Since my husband is currently the sole borrower for our mortgage, I advised him to add a term life insurance policy with a coverage period up to age 65. He had just resolved an issue with the previous insurer, which mistakenly duplicated a term policy (Here is the story). Surprisingly, the new policy with coverage up to age 65 was cheaper than the previous policy covering up to age 60. As life expectancy increases and insurance penetration rises, insurance companies lower their costs, term life insurance premiums have been consistently decreasing.

My husband is an ISTJ, a workaholic, and has always believed that his career will last long, with no plans for early retirement. I, on the other hand, am an INFP, naturally inclined towards a relaxed lifestyle, preparing for a gradual decrease in income and early retirement. In the long run, my husband will become more of the family’s main income earners, so his life insurance coverage is higher. Due to a family history of cancer, I added a cancer-specific term policy. We also purchased basic accident and hospitalization insurance for our child and parents. I added a critical illness policy for our child, which turned out to be a fortunate decision, as it was in place before he had recurrence Kawasaki disease. The premiums for our parents’ hospitalization insurance are relatively high, but they each have about $1600+ in my Medisave to cover them.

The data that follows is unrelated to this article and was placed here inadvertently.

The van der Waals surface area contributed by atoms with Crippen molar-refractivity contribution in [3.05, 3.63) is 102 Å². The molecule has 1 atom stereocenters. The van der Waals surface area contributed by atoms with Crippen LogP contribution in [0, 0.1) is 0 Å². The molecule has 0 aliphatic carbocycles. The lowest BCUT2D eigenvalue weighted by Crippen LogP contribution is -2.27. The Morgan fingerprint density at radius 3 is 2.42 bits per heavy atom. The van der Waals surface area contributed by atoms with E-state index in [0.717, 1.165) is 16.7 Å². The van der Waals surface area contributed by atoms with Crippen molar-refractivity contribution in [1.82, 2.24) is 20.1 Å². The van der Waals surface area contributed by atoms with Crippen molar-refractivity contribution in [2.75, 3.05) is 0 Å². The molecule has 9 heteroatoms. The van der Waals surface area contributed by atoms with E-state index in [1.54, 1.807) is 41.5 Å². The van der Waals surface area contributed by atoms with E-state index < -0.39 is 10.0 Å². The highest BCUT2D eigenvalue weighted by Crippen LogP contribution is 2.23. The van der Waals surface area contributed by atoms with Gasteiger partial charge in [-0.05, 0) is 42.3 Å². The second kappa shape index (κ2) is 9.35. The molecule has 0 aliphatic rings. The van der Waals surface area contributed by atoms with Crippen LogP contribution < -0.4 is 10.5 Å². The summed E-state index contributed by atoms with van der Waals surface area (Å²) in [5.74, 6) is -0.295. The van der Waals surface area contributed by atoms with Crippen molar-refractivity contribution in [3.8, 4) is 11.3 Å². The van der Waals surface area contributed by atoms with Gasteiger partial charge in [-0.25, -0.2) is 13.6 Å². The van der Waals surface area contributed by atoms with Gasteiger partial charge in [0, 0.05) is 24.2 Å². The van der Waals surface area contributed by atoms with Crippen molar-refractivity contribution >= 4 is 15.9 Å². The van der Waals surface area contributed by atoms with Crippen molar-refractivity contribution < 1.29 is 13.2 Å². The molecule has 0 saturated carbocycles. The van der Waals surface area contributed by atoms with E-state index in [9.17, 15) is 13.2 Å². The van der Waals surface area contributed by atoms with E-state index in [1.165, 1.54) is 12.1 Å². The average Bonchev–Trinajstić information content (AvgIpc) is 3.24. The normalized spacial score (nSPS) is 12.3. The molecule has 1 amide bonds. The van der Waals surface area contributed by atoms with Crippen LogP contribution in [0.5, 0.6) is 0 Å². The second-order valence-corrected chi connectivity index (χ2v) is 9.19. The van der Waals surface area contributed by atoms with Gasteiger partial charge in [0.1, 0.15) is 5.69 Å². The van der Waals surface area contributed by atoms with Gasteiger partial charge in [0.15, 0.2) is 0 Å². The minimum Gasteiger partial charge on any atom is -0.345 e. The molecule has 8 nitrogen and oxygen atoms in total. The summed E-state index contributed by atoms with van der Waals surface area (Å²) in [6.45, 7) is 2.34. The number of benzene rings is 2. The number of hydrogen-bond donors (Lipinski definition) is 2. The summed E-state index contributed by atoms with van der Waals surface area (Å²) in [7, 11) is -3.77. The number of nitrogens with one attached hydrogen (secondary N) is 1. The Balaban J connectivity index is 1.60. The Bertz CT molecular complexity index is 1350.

How much do these premiums cost? Excluding the portion covered by CPF, our monthly insurance expenses are around $1400. I haven’t factored in the cash value of the whole life insurance, as I consider it a low-risk investment. Hospitalization insurance for our parents takes up a significant portion, but I believe it’s necessary. For a small family of three, monthly insurance coverage of under $1000 would be more than sufficient.

My Opinions

Due to my personal experiences with care giving to family member in severe medical condition, my family is somewhat over-insured in terms of protection insurance, and some of our insurance configurations may not offer the best value for money. While it’s rational to aim for ‘minimal cost for adequate coverage’ when it comes to insurance allocation, implementing it can be challenging. Here are some of the challenges I’ve identified:

1. Insurance is a long-term commitment with significant sunk costs.

I believe many people made mistakes in insurance planning when they were young due to a lack of financial literacy, and some insurance products come with high penalties for early termination. For example, savings insurance policies have hefty surrender charges, and if one purchases hospitalization insurance when young and later develops pre-existing conditions, switching insurance companies can be risky. The high costs of switching products are due in part to the commission-driven sales culture prevalent in the insurance industry. Many so-called financial advisors do not provide proper guidance and may not even guarantee basic after-sales service. The government has been making efforts to improve financial literacy among the public (e.g., CompareFirst, MoneySense, CPF). This is one of the main reasons that I started to write blog posts spreading wealth management ideas, as only when overall financial literacy in society improves can the insurance industry become more regulated.